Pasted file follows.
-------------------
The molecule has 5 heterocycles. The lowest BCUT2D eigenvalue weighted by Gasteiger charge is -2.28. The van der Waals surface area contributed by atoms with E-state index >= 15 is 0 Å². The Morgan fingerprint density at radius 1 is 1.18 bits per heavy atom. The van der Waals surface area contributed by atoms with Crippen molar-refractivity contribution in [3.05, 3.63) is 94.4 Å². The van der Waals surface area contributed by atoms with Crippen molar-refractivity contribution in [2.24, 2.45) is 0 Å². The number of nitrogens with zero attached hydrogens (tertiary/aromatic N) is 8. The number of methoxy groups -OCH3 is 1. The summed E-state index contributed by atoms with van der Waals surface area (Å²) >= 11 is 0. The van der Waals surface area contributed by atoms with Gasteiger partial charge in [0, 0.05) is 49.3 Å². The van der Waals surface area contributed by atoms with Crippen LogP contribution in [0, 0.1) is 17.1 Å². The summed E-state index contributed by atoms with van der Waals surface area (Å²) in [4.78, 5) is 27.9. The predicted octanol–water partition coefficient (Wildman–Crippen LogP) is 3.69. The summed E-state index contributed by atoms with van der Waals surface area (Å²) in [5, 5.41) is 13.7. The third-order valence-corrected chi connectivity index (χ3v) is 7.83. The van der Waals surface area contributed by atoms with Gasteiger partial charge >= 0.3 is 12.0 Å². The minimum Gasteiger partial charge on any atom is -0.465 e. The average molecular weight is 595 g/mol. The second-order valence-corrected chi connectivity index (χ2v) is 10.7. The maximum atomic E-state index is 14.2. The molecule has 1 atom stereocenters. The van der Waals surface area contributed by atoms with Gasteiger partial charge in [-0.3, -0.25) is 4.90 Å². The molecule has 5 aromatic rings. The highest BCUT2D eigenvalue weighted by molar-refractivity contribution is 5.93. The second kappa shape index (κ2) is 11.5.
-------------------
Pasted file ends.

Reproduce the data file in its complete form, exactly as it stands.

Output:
The molecule has 5 heterocycles. The lowest BCUT2D eigenvalue weighted by Gasteiger charge is -2.28. The van der Waals surface area contributed by atoms with E-state index >= 15 is 0 Å². The Morgan fingerprint density at radius 1 is 1.18 bits per heavy atom. The van der Waals surface area contributed by atoms with Crippen molar-refractivity contribution in [3.05, 3.63) is 94.4 Å². The van der Waals surface area contributed by atoms with Crippen molar-refractivity contribution in [2.24, 2.45) is 0 Å². The number of nitrogens with zero attached hydrogens (tertiary/aromatic N) is 8. The number of methoxy groups -OCH3 is 1. The summed E-state index contributed by atoms with van der Waals surface area (Å²) >= 11 is 0. The van der Waals surface area contributed by atoms with Gasteiger partial charge in [0, 0.05) is 49.3 Å². The van der Waals surface area contributed by atoms with Crippen LogP contribution in [0, 0.1) is 17.1 Å². The summed E-state index contributed by atoms with van der Waals surface area (Å²) in [4.78, 5) is 27.9. The predicted octanol–water partition coefficient (Wildman–Crippen LogP) is 3.69. The summed E-state index contributed by atoms with van der Waals surface area (Å²) in [5, 5.41) is 13.7. The third-order valence-corrected chi connectivity index (χ3v) is 7.83. The van der Waals surface area contributed by atoms with Gasteiger partial charge >= 0.3 is 12.0 Å². The minimum Gasteiger partial charge on any atom is -0.465 e. The average molecular weight is 595 g/mol. The second-order valence-corrected chi connectivity index (χ2v) is 10.7. The maximum atomic E-state index is 14.2. The molecule has 1 atom stereocenters. The van der Waals surface area contributed by atoms with Gasteiger partial charge in [-0.3, -0.25) is 4.90 Å². The molecule has 5 aromatic rings. The highest BCUT2D eigenvalue weighted by molar-refractivity contribution is 5.93. The second kappa shape index (κ2) is 11.5.